We are driving down a dirt track through wild groves of palm trees and overgrown brush to the village of Kake, one hour north of Douala, the sprawling seaport of Cameroon.
Ahead of us is a four-wheel-drive Renault decorated with pink and white streamers, carrying the Cameroon bride and the French groom. Leading the wedding procession is an open truck, with four drummers beating away and loudspeakers blaring. The drummers wear yellow T-shirts, pepper-red shorts. They sing, shout, dance, nearly spilling over the sides as the truck hits potholes.
Pierre and I are crowded into a chauffeur-driven car with the parents of the bridegroom. Wide-open windows let in a breeze. Behind us are three more cars carrying the parents, brothers, sisters, and cousins of the bride.
Children run down the track to greet us. "Allo, allo! Bonjour, bonjour!" Some of them are wearing spotless white shirts and bright-colored shorts, others whatever they have. They smile and clap to the beat of the drummers. They follow us, running alongside the cars, peering into the windows.
Soon village women line the sides of the track. They dance to the music, clapping and chanting, "Oula, oula, ou, ou!" Their red, yellow, and blue robes sway in the bright sun. Matching scarves are wrapped high on their heads.
Preparations for the reception have been going on for weeks. One of their own is marrying a European. Behind them are their potos-potos, clay houses with sheet-metal roofs. Some of the wood-framed huts are raised off the ground. Others, with open windows and doorways, squat on beaten earth.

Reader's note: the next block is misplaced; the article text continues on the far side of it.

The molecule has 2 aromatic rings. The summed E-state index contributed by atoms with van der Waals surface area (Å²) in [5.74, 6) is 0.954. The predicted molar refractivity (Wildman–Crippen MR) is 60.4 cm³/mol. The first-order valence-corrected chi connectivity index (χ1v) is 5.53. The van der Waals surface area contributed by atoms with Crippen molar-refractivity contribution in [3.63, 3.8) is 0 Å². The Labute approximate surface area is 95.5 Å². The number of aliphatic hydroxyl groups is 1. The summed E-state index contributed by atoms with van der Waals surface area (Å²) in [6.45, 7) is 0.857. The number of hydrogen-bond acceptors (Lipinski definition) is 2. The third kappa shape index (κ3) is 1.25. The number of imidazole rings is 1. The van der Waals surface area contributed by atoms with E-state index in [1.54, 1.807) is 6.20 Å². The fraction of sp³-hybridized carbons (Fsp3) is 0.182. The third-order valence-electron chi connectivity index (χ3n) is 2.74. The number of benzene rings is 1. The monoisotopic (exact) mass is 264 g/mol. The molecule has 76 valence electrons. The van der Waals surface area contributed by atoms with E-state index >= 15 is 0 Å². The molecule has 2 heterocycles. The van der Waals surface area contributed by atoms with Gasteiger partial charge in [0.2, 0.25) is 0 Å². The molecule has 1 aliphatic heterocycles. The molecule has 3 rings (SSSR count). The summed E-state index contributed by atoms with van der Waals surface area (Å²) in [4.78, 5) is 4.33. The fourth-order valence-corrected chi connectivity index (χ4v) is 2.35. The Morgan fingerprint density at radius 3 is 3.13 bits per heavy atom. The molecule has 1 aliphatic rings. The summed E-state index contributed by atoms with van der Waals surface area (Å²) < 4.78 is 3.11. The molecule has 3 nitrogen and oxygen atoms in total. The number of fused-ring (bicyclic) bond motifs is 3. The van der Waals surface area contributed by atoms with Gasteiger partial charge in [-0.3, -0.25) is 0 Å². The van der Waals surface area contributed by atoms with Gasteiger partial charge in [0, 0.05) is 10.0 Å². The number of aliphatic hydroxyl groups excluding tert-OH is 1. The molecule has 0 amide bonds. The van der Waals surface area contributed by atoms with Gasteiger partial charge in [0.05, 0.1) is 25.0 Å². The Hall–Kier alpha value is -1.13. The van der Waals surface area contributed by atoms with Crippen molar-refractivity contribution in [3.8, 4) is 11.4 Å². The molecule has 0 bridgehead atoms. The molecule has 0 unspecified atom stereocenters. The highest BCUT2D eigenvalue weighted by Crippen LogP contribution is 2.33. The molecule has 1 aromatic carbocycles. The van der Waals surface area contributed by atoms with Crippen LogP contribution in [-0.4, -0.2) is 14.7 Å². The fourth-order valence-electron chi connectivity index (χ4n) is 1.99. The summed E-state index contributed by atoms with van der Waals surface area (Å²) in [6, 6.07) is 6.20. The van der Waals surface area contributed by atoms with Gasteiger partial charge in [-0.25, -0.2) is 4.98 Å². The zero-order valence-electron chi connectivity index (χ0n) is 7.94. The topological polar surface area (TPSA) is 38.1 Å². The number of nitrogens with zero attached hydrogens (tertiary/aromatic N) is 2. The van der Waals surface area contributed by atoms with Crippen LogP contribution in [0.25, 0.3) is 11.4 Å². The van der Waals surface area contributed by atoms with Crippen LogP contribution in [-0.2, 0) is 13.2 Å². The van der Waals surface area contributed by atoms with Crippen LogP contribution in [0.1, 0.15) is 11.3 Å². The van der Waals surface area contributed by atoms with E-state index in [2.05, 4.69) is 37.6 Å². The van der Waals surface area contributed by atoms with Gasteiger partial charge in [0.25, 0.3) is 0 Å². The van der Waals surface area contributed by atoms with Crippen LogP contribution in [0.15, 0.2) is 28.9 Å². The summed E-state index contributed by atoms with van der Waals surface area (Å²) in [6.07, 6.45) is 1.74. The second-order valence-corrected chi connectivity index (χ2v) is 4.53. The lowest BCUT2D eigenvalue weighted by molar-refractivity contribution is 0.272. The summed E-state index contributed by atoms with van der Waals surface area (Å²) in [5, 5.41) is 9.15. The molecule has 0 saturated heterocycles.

The caravan of cars stops in front of the small village chapel. The bride and groom were married in Douala, but the reception is here in the bride's village. From the small square, we follow the bride and groom on foot to her house. Flowers and pink streamers are strung along the way. The villagers surround us, keeping in step to the drumbeat.
In front of the bride's house is a podium with a couch for the bride and groom and armchairs for the four Europeans, the groom's parents and us, their friends.
The bride's father has built a trellis over the front yard, covered with dark palm leaves to give shade for the reception. In the middle of the yard, two long tables are dressed with saffron-yellow cloths for the food. To one side are tables and chairs for the village chief, his wives, and other special guests. On the other side, rows of folding chairs for everyone else.
We are called inside the house for the wedding-bed ceremony. A four-poster bed has been made up with elaborate white bedding. The bride and groom are escorted into the back room of the house where the bride grew up with her 10 younger brothers and sisters.
We crowd around the large white bed, as the newlyweds lie down upon it nine times. We shout encouragement: "One! Two! Three!...." and then burst into applause. The marriage is blessed.
A younger sister takes me out back to show me the summer kitchen behind the house where two wood fires are burning on the ground. Slices of plantain are frying on one. Fish are grilling on the other. Chickens were cooked that morning.